Friday, November 09, 2007

In Santiago

The Ibero-American Summit is on again this weekend.

Every year since 1991, the heads of government of all Latin American nations join their Spanish and Portuguese counterparts (plus King Juan Carlos of Spain and the President of Portugal), for a highly publicised get together in some exotic location or other.

This time around, the Summit is being held in Santiago de Chile.

At one level, these meetings are pretty harmless exercises – an opportunity for mostly obscure politicians to make grand public statements about investment, the environment, poverty and assorted social justice issues.

But they are also a joke. A big joke.

After all, this is the same crowd that happily allowed that grand master of cynicism, Fidel Castro, to sign a Summit declaration in support of democracy and respect for human rights in Latin America. That's right, Fidel Castro. Why, the organisers even agreed to hold one of the summits in Havana, back in 1999.

The dictator used to love these "talk fests" because inevitably, he would always be the star attraction – even before he arrived, there would be endless media speculation across the continent on whether he would or would not attend.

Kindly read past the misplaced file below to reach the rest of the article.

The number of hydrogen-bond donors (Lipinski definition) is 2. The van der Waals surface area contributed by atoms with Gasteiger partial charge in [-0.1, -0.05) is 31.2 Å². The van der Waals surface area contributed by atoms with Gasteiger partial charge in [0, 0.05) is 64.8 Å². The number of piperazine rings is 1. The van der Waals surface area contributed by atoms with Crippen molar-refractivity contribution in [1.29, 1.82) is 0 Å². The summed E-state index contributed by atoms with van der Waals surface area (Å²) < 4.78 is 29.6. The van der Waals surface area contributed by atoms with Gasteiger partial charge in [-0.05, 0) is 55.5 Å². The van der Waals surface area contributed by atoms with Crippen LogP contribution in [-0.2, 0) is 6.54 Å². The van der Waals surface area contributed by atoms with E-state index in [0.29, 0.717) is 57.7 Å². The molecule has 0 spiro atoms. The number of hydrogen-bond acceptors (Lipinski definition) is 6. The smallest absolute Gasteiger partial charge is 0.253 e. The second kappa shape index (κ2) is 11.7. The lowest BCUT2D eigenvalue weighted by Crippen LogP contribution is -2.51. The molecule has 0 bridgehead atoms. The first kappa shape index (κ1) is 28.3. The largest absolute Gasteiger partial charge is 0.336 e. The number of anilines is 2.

Perversely, the media would then spend the next few days hanging on the old man’s every word and gesture, like a pack of ever-vigilant hyenas watching an old and decrepit elephant stumble through the savannah.

Of course, Castro won't be in Chile this weekend. He is far too ill to go anywhere.

Instead, the regime has sent two “supplementaries”: the seriously colourless Carlos Lage in his capacity as Cuba's vice-president; and the Minister for Foreign Affairs, the moronic Felipe Perez Roque.

True to form, these two stooges have spent the few hours since arriving in Santiago answering questions about Castro’s health with inane responses about how the dictator is “improving all the time”.

Asked on Chilean television what exactly Castro was up to, Lage replied, apparently with a straight face, that his one-time boss was "working very, very hard".
Doing what? "I'd say he is reading, studying, analysing, offering his views and giving us lots of ideas on how continue the struggle for justice,” he said.



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